Open Data — A Summer Summary

This is the long-form of a keynote speech I gave at the Samos Summit on Open Data and Interoperability for Governance, Industry and Society. The slides aren't very informative as on this occasion I chose to use images as the main visual aid rather then a succession of bullet points. I have included more detail here than was possible in the talk but have followed the same structure.

The Samos event is the most recent in a series of open data events that I have personally attended and participated in since the end of May:

As Mike Wilson of STFC pointed out in Samos — those are just the ones I went to. There have been many more. Open data is a big topic and a lot of work is going into it. Not bad for a movement that started a very countable number of years ago.

In attending all those events, and participating in the W3C's various eGov activities, I notice a number of themes and challenges (the following also acts as a kind of ToC for this lengthy article):

  1. Interoperability & multilingualism
  2. Fear
  3. Understanding & Empowerment
  4. Context & responsibility
  5. Show me the money
  6. A feel good story to end

Interoperability & multilingualism

The statue of Pythagoras in Samos. Photo by Patrick Comerford source

When I first became involved in W3C activities, before I joined the Team, I remarked to Richard Swetenham at the European Commission how it seemed that every other person concerned with W3C was called Dan. It's all to do with interoperability I hear was his memorable reply. And of course there's nothing new about interoperability — it goes back throughout history although in her talk Fenareti Lampathaki asserted that the term itself was coined in the 1970s. Technically, interoperability is actually pretty easy. You map one person's terms to another — no doubt with some loss of detail and context along the way, a few compromises here and there, but basically it's really not that hard if you want to do it. My own work in the EU's ISA Programme is all part of making it easier.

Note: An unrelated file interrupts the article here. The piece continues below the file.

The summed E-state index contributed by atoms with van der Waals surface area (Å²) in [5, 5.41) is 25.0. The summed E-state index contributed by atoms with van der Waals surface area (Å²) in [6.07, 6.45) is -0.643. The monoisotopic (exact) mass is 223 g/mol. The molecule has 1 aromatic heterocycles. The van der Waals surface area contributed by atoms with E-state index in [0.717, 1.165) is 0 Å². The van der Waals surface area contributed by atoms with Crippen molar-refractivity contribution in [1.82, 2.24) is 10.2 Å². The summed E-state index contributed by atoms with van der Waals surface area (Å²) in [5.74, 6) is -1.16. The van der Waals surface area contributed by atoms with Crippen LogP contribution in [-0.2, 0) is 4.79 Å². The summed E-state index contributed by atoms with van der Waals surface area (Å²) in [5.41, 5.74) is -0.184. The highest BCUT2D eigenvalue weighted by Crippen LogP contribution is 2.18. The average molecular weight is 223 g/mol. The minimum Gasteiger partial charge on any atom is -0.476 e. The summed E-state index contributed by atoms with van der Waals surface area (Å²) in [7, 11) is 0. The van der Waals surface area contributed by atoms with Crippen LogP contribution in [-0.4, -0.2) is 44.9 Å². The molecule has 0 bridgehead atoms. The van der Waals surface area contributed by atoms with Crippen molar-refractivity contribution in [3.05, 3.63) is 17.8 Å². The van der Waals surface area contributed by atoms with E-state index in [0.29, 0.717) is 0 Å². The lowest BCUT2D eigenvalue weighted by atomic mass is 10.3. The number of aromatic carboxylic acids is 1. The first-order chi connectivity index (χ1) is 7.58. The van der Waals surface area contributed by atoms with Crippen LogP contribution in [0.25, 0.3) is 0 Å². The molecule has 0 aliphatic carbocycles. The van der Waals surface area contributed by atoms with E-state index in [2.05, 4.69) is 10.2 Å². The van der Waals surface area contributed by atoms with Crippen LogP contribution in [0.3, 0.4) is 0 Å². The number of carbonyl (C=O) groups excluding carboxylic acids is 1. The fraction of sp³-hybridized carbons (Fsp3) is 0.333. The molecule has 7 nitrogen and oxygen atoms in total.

But interoperability goes deeper than matching terms. We're talking about national governments: organisations whose practices, laws and cultures go back centuries. And if nation A felt that nation B's way of doing things was actually better — they'd do it! There will always be work to do to achieve data interoperability simply because data is created by humans and humans have histories and national guidelines and "that's what works for us" to contend with. So please don't expect universal interoperability between nation states. And anyway, wouldn't it be boring if we actually were all the same?